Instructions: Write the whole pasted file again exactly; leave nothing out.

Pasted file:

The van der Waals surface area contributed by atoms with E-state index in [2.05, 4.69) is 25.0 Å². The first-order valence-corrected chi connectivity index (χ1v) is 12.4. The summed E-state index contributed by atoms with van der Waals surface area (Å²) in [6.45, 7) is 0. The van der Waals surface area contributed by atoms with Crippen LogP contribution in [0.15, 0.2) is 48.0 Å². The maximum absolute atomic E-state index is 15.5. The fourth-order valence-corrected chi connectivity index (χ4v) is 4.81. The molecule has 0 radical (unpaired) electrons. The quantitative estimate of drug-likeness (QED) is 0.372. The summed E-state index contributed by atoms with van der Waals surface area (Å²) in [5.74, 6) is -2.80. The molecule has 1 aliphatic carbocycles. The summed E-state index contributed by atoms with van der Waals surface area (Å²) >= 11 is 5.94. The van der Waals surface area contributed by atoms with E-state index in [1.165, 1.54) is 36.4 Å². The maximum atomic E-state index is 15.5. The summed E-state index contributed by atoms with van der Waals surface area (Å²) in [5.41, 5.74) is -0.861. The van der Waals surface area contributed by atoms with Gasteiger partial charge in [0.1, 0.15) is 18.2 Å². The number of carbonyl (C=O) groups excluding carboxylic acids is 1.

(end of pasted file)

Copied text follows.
The van der Waals surface area contributed by atoms with E-state index in [2.05, 4.69) is 25.0 Å². The first-order valence-corrected chi connectivity index (χ1v) is 12.4. The summed E-state index contributed by atoms with van der Waals surface area (Å²) in [6.45, 7) is 0. The van der Waals surface area contributed by atoms with Crippen LogP contribution in [0.15, 0.2) is 48.0 Å². The maximum absolute atomic E-state index is 15.5. The fourth-order valence-corrected chi connectivity index (χ4v) is 4.81. The molecule has 0 radical (unpaired) electrons. The quantitative estimate of drug-likeness (QED) is 0.372. The summed E-state index contributed by atoms with van der Waals surface area (Å²) in [5.74, 6) is -2.80. The molecule has 1 aliphatic carbocycles. The summed E-state index contributed by atoms with van der Waals surface area (Å²) >= 11 is 5.94. The van der Waals surface area contributed by atoms with E-state index in [1.165, 1.54) is 36.4 Å². The maximum atomic E-state index is 15.5. The summed E-state index contributed by atoms with van der Waals surface area (Å²) in [5.41, 5.74) is -0.861. The van der Waals surface area contributed by atoms with Gasteiger partial charge in [0.1, 0.15) is 18.2 Å². The number of carbonyl (C=O) groups excluding carboxylic acids is 1.